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Former Labor Cabinet Minister Condemns $368b AUKUS Deal

Midnight Oil frontman and former Labor cabinet minister Peter Garrett has again condemned Australia’s security deal with the United States and United Kingdom, calling the $368 billion agreement costly and risky.

Mr Garrett said the decision to purchase a fleet of nuclear-powered submarines was a huge gamble and should not be allowed to proceed, while speaking at a public forum in Melbourne.

“It’s the biggest, it’s the most costly and it’s the riskiest decision ever taken by any Australian government short of governments committing us to war and should not be allowed,” he said on Friday.

He applauded recent backlash from some Labor party members and unions, saying a slew of academic and foreign policy experts also backed the push against AUKUS.

“So we are not alone, a basic and a major objection to AUKUS lies in the aspects of the arrangement which see us reversing our foreign policy and defence posture that’s been generally in place since World War II,” Mr Garrett said.

“We’re going from a focus of direct defence as it is currently constituted to a concentration on forward defence.”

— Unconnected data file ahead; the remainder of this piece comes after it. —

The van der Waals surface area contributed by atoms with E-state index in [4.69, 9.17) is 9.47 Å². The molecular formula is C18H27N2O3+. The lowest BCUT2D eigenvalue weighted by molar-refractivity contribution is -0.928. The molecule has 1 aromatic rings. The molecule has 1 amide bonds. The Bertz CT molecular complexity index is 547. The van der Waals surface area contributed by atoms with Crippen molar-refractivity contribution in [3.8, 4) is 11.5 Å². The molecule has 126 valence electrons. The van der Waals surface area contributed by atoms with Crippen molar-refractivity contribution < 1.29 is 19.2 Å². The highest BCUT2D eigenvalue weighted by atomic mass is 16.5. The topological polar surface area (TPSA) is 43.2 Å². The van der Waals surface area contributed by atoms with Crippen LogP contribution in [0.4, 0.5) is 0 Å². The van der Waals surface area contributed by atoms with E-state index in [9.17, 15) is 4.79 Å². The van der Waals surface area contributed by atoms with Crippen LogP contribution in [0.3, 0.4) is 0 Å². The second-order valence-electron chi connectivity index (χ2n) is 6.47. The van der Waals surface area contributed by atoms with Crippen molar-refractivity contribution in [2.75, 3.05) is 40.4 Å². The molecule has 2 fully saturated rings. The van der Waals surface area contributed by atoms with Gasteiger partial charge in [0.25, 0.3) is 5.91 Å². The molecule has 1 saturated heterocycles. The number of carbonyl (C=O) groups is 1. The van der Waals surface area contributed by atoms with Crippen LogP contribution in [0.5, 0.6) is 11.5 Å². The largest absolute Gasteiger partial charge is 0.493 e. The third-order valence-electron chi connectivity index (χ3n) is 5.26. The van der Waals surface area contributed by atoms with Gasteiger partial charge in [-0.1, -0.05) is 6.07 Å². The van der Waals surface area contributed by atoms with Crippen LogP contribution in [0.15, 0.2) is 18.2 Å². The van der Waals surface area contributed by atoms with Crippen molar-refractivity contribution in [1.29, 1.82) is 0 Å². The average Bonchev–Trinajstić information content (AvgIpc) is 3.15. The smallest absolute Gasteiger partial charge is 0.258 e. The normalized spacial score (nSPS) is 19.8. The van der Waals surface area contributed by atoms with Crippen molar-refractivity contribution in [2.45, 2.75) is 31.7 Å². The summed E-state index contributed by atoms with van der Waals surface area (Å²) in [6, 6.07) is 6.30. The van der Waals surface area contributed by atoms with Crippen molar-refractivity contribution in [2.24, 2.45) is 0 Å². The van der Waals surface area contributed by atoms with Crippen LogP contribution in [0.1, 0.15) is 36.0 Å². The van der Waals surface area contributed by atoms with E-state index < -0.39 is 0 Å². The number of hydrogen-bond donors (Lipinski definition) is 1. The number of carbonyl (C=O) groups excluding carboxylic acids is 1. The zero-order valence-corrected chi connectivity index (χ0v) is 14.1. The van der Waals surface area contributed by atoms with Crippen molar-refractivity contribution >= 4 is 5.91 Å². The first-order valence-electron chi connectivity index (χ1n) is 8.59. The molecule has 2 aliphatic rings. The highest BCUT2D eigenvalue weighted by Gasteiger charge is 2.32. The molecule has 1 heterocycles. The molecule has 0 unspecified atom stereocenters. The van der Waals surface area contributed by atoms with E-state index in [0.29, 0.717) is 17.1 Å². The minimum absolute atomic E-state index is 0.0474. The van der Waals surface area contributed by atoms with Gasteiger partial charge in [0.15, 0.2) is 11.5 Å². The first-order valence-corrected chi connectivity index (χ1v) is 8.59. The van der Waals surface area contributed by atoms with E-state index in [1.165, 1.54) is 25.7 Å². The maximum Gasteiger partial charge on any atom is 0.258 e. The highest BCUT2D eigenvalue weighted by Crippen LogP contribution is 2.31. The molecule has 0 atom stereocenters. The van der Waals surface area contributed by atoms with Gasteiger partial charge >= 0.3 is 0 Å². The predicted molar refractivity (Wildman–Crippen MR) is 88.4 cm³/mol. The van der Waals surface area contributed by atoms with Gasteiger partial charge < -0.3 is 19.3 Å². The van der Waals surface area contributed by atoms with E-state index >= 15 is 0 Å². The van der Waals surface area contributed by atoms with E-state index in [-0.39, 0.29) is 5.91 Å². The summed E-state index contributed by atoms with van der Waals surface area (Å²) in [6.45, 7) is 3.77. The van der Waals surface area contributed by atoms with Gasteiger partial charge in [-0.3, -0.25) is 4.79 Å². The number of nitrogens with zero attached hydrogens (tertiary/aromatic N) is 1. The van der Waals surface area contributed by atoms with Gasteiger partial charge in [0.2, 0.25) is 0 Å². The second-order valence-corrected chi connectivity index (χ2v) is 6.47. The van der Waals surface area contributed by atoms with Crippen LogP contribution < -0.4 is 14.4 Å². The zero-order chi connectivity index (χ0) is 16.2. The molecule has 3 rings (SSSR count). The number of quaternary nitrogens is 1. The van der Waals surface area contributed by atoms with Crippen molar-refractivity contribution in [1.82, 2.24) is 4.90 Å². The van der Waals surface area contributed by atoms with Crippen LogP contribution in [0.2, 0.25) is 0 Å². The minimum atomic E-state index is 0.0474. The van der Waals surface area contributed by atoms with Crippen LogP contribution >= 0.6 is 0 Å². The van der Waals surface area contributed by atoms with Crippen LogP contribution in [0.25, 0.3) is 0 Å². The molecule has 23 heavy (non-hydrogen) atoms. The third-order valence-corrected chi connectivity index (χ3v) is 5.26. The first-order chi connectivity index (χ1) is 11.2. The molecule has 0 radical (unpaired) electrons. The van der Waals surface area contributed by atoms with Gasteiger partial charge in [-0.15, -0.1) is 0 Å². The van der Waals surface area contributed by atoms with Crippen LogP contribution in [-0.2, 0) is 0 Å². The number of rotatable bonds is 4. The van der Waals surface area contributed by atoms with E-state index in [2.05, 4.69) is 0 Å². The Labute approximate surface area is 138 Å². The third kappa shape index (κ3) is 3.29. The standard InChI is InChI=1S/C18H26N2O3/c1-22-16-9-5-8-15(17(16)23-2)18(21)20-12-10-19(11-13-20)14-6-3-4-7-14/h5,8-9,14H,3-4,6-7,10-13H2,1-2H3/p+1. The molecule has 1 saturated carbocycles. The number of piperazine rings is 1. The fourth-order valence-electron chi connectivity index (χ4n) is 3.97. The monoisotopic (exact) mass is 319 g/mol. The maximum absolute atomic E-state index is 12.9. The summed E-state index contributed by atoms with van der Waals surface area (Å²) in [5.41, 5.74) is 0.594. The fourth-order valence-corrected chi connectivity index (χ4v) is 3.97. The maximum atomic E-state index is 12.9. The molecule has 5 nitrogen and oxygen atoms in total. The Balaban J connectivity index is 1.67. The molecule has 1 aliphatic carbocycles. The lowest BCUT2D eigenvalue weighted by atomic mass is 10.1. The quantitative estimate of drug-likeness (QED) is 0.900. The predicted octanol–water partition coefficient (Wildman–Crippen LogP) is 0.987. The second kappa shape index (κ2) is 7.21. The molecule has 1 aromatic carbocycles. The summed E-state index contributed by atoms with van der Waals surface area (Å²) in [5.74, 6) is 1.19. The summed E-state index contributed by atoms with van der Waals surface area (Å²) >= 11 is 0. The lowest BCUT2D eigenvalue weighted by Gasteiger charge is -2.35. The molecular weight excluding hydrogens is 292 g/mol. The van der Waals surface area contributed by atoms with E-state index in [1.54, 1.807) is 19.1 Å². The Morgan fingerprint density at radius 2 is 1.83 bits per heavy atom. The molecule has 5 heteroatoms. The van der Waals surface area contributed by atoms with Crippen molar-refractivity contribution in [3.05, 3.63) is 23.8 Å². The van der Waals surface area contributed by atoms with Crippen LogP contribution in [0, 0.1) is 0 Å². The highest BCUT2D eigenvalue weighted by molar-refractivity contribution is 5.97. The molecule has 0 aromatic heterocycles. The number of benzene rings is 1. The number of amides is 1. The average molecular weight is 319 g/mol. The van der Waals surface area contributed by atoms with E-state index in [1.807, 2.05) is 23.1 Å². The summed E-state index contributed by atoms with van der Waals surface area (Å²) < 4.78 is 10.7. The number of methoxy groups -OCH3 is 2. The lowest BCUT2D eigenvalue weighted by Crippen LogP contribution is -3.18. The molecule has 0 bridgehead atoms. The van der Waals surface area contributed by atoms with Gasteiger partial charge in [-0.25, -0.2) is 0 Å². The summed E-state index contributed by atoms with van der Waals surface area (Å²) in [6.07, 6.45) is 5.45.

Mr Garrett in March said AUKUS would produce increasing volumes of high-level radioactive waste that would be stored for “tens of thousands of years” in the Australian environment.

It follows stinging remarks by former Labor prime minister Paul Keating earlier this year.

Mr Keating said the new security deal was the worst international decision since conscription during WWI.

Under the deal, which is part of the AUKUS security arrangement, Australia will command a fleet of nuclear-powered submarines within the next three decades.

A number of Labor branches have been agitating for the government to dump its support for nuclear-powered submarines and AUKUS.

But Prime Minister Anthony Albanese said his government remains committed.

“The view of my government is very, very clear and is unwavering in its support for AUKUS, in its support for issues about our national security and about our interests in the defence of this nation,” he told reporters on Thursday.

“The Labor Party is a democratic party, and it’s one in which people engage in debates.”

Source : Maitland Mercury